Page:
CABB Zoom problem

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CABB Zoom problem

Postby ste616 » Fri Apr 11, 2014 3:51 pm

It has recently been observed that CABB zooms occasionally suffer what appears to be a corrupt first correlator cycle. This post will illustrate the problem, describe how to figure out whether your data may have been affected, and how to use Miriad to flag out affected data.

An illustration of the effect comes from Shari Breen, who observed maser sources strong enough to clearly see in each 10 second correlator cycle. She found that in the first cycle of most scans on these masers the emission seemed to be shifted in frequency compared to where it was in the other cycles. We can see this by looking at a waterfall plot of the data, as generated by pgflag:

Image

In this plot the channel number is increasing along the x-axis, while the time is increasing along the y-axis. The plot also makes clear that for two scans the problem doesn't appear, and in the last scan the problem has a different magnitude to the earlier scans.

Our correlator engineers are investigating this issue, and as yet a fix is not available. It has been found that this bug has existed since zooms were implemented, but obviously it requires a strong source and fast slews to be readily visible. Anyone who has used CABB zooms may be affected however.

The corruption is isolated to the first cycle of any particular scan, and the correlator engineers have told us that it looks like 50% of first cycles are affected.

Your observations may be affected if:
  • You are using CABB zooms, either 1 MHz or 64 MHz (although only 1 MHz has shown definitive evidence of the corruption), AND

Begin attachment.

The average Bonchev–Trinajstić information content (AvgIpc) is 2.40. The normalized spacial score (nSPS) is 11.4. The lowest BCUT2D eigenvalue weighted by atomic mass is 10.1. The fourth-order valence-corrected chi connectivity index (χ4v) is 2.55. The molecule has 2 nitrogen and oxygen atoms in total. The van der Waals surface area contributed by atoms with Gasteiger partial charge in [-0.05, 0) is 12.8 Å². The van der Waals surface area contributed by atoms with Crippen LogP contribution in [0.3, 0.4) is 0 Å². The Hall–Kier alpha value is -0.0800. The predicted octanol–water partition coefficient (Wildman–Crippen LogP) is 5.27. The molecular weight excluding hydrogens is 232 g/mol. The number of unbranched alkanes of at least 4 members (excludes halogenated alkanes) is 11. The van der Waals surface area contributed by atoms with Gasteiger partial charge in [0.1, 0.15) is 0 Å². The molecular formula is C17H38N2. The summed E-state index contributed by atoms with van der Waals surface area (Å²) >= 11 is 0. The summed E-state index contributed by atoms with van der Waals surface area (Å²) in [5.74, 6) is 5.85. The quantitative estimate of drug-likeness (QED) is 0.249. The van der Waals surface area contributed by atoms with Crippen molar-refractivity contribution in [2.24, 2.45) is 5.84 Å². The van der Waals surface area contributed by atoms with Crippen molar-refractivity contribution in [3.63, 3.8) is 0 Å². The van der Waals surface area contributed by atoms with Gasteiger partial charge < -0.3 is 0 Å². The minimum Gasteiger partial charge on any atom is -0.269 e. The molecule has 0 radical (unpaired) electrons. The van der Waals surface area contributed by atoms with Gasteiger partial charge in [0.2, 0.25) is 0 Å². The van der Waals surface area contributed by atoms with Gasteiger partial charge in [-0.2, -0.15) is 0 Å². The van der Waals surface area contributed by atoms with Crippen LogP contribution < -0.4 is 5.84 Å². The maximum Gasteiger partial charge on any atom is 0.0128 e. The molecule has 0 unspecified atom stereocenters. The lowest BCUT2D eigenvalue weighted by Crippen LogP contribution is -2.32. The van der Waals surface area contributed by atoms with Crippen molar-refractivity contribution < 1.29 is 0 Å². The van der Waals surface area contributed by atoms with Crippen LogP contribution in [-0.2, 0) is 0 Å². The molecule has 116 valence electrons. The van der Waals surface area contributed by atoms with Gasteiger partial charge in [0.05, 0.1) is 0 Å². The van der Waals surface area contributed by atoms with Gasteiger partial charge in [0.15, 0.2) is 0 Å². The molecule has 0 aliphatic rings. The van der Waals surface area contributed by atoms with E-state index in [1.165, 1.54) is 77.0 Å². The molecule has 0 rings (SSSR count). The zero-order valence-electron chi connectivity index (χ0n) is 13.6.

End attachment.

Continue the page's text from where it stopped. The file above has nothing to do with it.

• Your first cycle of a scan contains on-source visibilities. If it takes more than 30 seconds to slew to your source, then this potentially corrupt first cycle will automatically flagged as off-source and you won't be affected.

Of course, most observers will do "track" commands at some point during their calibration, and the telescope will be on source within 30 seconds in those circumstances, so it is likely your calibration data may suffer from this effect.

To flag out the affected cycles most likely requires that you redo your data reduction from scratch. When you load your data with atlod, all the off-source cycles will be discarded; this is done to save space on the disk. However this also means that Miriad cannot later determine if the first cycle in a scan is actually the first correlator cycle, or if it is simply the first cycle while tracking the source. For example, we can look at the partial output of uvindex for a random observation loaded with atlod in the normal way:

Code: Select all
       Time        Source        Antennas Spectral Wideband  Freq  Record
                    Name        Calcode   Channels Channels Config   No.

14MAR14:22:10:04.9 1921-293         c  6      8196        0      1       1
14MAR14:22:22:44.9 1934-638         c  6      8196        0      1    3601


As you can see, the first cycle on 1921-293 present in the data file starts at 22:10:00 (these are 10 second cycles), while the first cycle labelled as 1934-638 is at 22:22:40. We could easily flag out both of these first cycles, but do we need to? There is no way to tell in this case.